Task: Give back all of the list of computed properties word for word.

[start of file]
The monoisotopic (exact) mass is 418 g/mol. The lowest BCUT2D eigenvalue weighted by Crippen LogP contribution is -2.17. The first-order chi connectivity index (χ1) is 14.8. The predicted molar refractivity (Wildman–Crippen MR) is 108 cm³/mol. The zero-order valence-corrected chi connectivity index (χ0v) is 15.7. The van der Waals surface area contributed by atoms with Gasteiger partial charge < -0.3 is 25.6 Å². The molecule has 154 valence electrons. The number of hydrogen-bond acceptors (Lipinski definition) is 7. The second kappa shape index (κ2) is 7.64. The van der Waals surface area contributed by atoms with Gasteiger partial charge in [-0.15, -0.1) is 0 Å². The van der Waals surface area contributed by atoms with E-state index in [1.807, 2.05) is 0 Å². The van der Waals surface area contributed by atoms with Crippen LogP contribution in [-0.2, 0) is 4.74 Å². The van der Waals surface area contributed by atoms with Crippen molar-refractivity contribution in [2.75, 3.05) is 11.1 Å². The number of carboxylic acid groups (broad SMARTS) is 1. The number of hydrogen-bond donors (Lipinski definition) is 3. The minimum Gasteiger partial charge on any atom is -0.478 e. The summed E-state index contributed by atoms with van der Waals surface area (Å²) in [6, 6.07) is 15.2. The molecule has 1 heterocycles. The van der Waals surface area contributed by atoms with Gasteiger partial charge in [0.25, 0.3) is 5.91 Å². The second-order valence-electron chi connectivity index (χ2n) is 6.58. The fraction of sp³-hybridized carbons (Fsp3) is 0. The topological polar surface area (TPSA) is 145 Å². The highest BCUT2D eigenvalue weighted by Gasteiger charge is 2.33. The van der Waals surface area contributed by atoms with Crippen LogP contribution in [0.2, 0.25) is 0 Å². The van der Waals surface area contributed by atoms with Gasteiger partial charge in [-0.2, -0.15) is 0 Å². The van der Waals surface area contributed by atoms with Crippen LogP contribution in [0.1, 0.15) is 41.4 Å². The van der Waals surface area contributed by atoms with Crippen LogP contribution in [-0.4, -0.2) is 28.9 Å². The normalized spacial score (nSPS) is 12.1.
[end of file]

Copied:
The monoisotopic (exact) mass is 418 g/mol. The lowest BCUT2D eigenvalue weighted by Crippen LogP contribution is -2.17. The first-order chi connectivity index (χ1) is 14.8. The predicted molar refractivity (Wildman–Crippen MR) is 108 cm³/mol. The zero-order valence-corrected chi connectivity index (χ0v) is 15.7. The van der Waals surface area contributed by atoms with Gasteiger partial charge < -0.3 is 25.6 Å². The molecule has 154 valence electrons. The number of hydrogen-bond acceptors (Lipinski definition) is 7. The second kappa shape index (κ2) is 7.64. The van der Waals surface area contributed by atoms with Gasteiger partial charge in [-0.15, -0.1) is 0 Å². The van der Waals surface area contributed by atoms with E-state index in [1.807, 2.05) is 0 Å². The van der Waals surface area contributed by atoms with Crippen LogP contribution in [-0.2, 0) is 4.74 Å². The van der Waals surface area contributed by atoms with Crippen molar-refractivity contribution in [2.75, 3.05) is 11.1 Å². The number of carboxylic acid groups (broad SMARTS) is 1. The number of hydrogen-bond donors (Lipinski definition) is 3. The minimum Gasteiger partial charge on any atom is -0.478 e. The summed E-state index contributed by atoms with van der Waals surface area (Å²) in [6, 6.07) is 15.2. The molecule has 1 heterocycles. The van der Waals surface area contributed by atoms with Gasteiger partial charge in [0.25, 0.3) is 5.91 Å². The second-order valence-electron chi connectivity index (χ2n) is 6.58. The fraction of sp³-hybridized carbons (Fsp3) is 0. The topological polar surface area (TPSA) is 145 Å². The highest BCUT2D eigenvalue weighted by Gasteiger charge is 2.33. The van der Waals surface area contributed by atoms with Crippen LogP contribution in [0.2, 0.25) is 0 Å². The van der Waals surface area contributed by atoms with Gasteiger partial charge in [-0.2, -0.15) is 0 Å². The van der Waals surface area contributed by atoms with Crippen LogP contribution in [0.1, 0.15) is 41.4 Å². The van der Waals surface area contributed by atoms with Crippen LogP contribution in [-0.4, -0.2) is 28.9 Å². The normalized spacial score (nSPS) is 12.1.